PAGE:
European Neighbourhood Policy - East - population statistics
Data extracted in November 2018.
Planned article update: January 2020.
In 2017, people aged 65 years and more made up a smaller part of the population in the six European Neighbourhood Policy-East countries than in the EU.
Three of the six European Neighbourhood Policy-East countries, Azerbaijan, Armenia and Georgia recorded higher crude birth rates than death rates in 2017 while the opposite was recorded in the EU, Belarus, Moldova and Ukraine.
Compared with the EU (1.60 children per woman), fertility rates in 2016 were notably higher in Azerbaijan and Georgia, similar in Belarus and Armenia but lower in Ukraine and Moldova.
This article is part of an online publication and presents information relating to a range of demographic statistics for the European Union (EU) and the six countries that together form the European Neighbourhood Policy-East (ENP-East) region, namely, Armenia, Azerbaijan, Belarus, Georgia, Moldova and Ukraine. Note that data shown in this article for Georgia exclude the regions of Abkhazia and South Ossetia over which the government of Georgia does not exercise effective control and data for Moldova exclude Transnistria. The latest data for Ukraine generally exclude the territories which are not under effective control of the Ukrainian government and the illegally annexed Autonomous Republic of Crimea and the City of Sevastopol and this may, in turn, impact on the comparability of the time series.
Aside from basic data on population levels and the structure of the population, this article also provides information on crude birth rates and crude death rates, the total fertility rate, life expectancy at birth and the infant mortality rate.
Number of inhabitants
The total population of the six ENP-East countries was 72.0 million persons in 2017, which was equivalent to approximately 14.1 % of the total number of inhabitants in the EU-28 (see Table 1). Ukraine was the most populous of the ENP-East countries with 42.4 million inhabitants in 2017, while Azerbaijan (9.8 million) and Belarus (9.5 million) had the second and third largest populations. Georgia, Moldova and Armenia had the smallest populations, with 3.7 million, 3.6 million and 3.0 million inhabitants respectively.
To give some idea of the relative size of the ENP-East countries, the population of Ukraine was between those of Poland and Spain, while the size of the populations in Azerbaijan and Belarus were either side of that of Hungary and the size of the populations in Georgia, Moldova and Armenia lay between those of Lithuania and Croatia.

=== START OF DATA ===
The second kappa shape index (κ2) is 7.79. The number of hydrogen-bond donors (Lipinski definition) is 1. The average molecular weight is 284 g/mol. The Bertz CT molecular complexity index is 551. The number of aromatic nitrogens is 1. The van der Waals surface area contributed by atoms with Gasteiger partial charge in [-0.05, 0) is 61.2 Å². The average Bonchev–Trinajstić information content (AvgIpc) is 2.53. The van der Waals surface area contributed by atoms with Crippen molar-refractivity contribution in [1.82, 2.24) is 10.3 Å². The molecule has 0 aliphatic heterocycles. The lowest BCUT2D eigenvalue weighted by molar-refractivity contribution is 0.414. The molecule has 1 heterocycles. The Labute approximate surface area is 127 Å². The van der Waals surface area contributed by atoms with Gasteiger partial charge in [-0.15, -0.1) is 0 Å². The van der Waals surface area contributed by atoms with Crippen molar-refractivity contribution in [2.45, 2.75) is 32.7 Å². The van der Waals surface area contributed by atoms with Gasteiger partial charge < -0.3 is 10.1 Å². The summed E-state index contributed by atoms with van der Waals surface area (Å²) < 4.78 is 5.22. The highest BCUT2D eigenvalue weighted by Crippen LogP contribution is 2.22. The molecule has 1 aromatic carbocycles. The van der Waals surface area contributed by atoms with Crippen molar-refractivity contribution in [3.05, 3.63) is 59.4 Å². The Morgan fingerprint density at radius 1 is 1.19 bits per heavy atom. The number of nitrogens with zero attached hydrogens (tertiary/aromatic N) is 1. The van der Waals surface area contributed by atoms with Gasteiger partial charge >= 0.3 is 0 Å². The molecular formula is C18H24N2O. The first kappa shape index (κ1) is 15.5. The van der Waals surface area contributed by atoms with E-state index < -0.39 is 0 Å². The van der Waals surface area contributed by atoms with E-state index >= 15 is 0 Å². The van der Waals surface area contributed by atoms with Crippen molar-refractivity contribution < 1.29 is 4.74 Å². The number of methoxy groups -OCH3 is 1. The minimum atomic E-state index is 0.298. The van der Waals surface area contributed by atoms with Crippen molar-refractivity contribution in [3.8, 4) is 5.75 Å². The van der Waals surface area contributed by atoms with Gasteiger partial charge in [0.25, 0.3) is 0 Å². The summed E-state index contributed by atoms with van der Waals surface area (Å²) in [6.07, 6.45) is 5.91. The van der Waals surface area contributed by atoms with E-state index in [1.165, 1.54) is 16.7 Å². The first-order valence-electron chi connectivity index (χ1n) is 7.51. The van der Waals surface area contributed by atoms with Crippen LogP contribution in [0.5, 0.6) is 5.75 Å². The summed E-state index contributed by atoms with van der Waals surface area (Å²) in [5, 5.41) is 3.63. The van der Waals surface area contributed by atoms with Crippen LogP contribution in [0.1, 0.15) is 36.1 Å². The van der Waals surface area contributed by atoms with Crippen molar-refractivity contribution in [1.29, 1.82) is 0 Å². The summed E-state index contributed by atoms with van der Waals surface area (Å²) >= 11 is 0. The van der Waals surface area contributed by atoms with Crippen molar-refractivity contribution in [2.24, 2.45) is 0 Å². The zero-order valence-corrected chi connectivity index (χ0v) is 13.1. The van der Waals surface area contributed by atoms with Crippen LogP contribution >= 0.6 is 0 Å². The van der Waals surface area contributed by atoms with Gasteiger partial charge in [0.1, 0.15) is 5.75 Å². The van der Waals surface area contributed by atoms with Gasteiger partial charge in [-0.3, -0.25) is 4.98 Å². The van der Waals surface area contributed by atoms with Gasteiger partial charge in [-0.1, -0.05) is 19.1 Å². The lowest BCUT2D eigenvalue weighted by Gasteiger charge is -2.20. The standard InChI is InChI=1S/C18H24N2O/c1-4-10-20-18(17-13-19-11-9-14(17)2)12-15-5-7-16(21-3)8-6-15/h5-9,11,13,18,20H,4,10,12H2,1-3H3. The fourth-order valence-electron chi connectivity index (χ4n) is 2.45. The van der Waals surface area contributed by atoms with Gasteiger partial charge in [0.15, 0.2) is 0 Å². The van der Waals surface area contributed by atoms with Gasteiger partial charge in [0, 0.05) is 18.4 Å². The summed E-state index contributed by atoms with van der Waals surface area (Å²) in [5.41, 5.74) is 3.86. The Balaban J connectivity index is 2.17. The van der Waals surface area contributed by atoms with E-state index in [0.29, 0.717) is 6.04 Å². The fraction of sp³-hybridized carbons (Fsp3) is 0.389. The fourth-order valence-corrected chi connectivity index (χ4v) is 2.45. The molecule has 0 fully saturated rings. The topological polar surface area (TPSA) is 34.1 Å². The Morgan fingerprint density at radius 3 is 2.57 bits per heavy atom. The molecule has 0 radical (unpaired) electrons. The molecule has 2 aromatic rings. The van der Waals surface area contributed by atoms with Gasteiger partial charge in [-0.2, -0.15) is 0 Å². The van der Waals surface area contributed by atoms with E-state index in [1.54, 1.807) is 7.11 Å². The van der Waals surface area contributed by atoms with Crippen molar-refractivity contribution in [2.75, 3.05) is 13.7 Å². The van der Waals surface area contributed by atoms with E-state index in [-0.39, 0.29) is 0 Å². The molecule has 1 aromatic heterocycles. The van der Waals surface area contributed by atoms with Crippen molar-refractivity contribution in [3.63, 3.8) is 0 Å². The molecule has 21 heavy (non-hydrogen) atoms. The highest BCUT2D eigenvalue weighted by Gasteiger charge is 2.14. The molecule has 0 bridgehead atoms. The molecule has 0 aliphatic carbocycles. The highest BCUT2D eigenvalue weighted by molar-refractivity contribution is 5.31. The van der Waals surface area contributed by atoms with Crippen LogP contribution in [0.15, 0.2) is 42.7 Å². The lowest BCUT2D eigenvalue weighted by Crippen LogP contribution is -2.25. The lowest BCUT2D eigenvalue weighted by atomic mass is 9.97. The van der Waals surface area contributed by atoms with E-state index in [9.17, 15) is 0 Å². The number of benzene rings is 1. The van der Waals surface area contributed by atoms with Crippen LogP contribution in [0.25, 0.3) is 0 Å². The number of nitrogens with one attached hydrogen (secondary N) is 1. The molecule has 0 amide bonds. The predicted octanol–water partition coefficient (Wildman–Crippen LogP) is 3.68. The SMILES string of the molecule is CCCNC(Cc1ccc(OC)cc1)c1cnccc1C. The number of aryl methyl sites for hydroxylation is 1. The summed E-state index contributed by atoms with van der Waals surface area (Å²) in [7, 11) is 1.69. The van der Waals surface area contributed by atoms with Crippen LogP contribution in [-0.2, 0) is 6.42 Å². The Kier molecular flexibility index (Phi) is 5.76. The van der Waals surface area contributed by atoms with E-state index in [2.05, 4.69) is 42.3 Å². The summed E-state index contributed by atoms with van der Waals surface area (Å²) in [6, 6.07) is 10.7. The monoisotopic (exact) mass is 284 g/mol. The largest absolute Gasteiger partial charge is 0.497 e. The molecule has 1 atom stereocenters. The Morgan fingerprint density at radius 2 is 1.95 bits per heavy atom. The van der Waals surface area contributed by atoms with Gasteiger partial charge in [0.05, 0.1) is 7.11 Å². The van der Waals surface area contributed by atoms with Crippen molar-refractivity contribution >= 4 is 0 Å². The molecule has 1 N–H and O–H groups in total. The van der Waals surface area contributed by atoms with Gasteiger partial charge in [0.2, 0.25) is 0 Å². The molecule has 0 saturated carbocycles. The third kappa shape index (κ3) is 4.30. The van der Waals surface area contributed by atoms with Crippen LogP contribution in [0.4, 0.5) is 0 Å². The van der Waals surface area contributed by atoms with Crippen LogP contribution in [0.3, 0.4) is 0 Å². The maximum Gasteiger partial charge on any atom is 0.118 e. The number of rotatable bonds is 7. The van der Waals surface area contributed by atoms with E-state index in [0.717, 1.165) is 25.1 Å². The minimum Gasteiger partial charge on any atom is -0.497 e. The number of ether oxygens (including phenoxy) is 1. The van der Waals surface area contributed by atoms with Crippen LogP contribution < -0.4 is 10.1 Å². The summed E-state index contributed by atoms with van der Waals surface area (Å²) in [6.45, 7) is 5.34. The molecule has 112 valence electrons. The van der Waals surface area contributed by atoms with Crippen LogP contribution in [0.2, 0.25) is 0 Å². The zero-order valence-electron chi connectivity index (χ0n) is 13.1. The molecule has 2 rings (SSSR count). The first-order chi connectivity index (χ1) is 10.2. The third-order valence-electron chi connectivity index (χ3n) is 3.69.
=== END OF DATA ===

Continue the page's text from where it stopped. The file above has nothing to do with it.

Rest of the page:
Between 2007 and 2017 the population of the EU-28 rose at a relatively modest pace (with average growth of 0.3 % per annum). Among the ENP-East countries, there were five countries with declining populations during the most recent 10-year period for which data are available: Georgia, Ukraine, Armenia, Belarus and Moldova; note that there is a break in series for Georgia and Ukraine. More details on some of the reasons behind these reductions in population are provided below under the heading Crude birth and death rates. By contrast, the population of Azerbaijan grew at a much faster rate than that of the EU-28, rising overall by 15.0 % between 2007 and 2017 (equivalent to an average rate of 1.4 % per annum).
Figure 1 shows the population structure of the EU-28 and the ENP-East countries in 2017. The share of the elderly (defined here as those aged 65 years and more) in the total population of the EU-28 was 19.4 %. This was a higher proportion than in any of the ENP-East countries, reflecting among other factors greater longevity among the EU population. By contrast, those aged 65 years and more accounted for 6.3 % of the population in Azerbaijan, 11.2 % in Moldova and Armenia and between 14 % to 16 % in the remaining ENP-East countries.
At the other end of the age spectrum, young people (aged less than 15 years) accounted for 15.6 % of the EU-28’s population in 2017. This share reflects, to some degree, the relatively low fertility rates recorded in most EU Member States. The shares of young people in the total populations of the ENP-East countries were generally close to the EU-28 average or above it (only Ukraine recorded a lower share, at 15.4 %). The main differences (compared with the share recorded for the EU-28) were for Azerbaijan, Armenia and Georgia, where people aged less than 15 years accounted for 22.6 %, 20.0 % and 19.5 % of the total number of inhabitants.